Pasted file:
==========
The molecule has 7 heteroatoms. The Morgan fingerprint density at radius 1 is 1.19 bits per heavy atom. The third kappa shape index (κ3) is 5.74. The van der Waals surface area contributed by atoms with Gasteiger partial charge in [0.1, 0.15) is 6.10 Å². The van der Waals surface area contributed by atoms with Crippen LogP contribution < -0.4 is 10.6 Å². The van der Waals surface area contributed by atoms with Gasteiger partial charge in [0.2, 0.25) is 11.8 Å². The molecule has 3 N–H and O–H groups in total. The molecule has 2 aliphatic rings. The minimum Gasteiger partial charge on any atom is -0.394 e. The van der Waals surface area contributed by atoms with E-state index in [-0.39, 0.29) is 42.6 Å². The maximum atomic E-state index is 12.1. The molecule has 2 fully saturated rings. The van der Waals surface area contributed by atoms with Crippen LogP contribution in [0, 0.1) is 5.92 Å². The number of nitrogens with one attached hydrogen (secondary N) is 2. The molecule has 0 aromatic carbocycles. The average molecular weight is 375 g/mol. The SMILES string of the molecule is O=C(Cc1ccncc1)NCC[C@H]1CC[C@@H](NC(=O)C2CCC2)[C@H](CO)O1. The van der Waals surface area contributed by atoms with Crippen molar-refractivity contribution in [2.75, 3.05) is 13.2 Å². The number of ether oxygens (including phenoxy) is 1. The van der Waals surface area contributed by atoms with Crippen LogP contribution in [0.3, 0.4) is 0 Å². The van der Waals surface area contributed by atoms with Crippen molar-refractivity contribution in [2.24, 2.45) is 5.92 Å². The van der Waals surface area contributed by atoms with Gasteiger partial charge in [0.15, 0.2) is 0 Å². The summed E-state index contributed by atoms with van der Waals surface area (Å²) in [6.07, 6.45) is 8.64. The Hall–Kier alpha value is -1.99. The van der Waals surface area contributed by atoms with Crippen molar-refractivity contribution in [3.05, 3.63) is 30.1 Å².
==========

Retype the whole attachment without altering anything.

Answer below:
The molecule has 7 heteroatoms. The Morgan fingerprint density at radius 1 is 1.19 bits per heavy atom. The third kappa shape index (κ3) is 5.74. The van der Waals surface area contributed by atoms with Gasteiger partial charge in [0.1, 0.15) is 6.10 Å². The van der Waals surface area contributed by atoms with Crippen LogP contribution < -0.4 is 10.6 Å². The van der Waals surface area contributed by atoms with Gasteiger partial charge in [0.2, 0.25) is 11.8 Å². The molecule has 3 N–H and O–H groups in total. The molecule has 2 aliphatic rings. The minimum Gasteiger partial charge on any atom is -0.394 e. The van der Waals surface area contributed by atoms with E-state index in [-0.39, 0.29) is 42.6 Å². The maximum atomic E-state index is 12.1. The molecule has 2 fully saturated rings. The van der Waals surface area contributed by atoms with Crippen LogP contribution in [0, 0.1) is 5.92 Å². The number of nitrogens with one attached hydrogen (secondary N) is 2. The molecule has 0 aromatic carbocycles. The average molecular weight is 375 g/mol. The SMILES string of the molecule is O=C(Cc1ccncc1)NCC[C@H]1CC[C@@H](NC(=O)C2CCC2)[C@H](CO)O1. The van der Waals surface area contributed by atoms with Crippen molar-refractivity contribution in [2.75, 3.05) is 13.2 Å². The number of ether oxygens (including phenoxy) is 1. The van der Waals surface area contributed by atoms with Crippen LogP contribution in [0.3, 0.4) is 0 Å². The van der Waals surface area contributed by atoms with Crippen molar-refractivity contribution in [2.24, 2.45) is 5.92 Å². The van der Waals surface area contributed by atoms with Gasteiger partial charge in [0.15, 0.2) is 0 Å². The summed E-state index contributed by atoms with van der Waals surface area (Å²) in [6.07, 6.45) is 8.64. The Hall–Kier alpha value is -1.99. The van der Waals surface area contributed by atoms with Crippen molar-refractivity contribution in [3.05, 3.63) is 30.1 Å².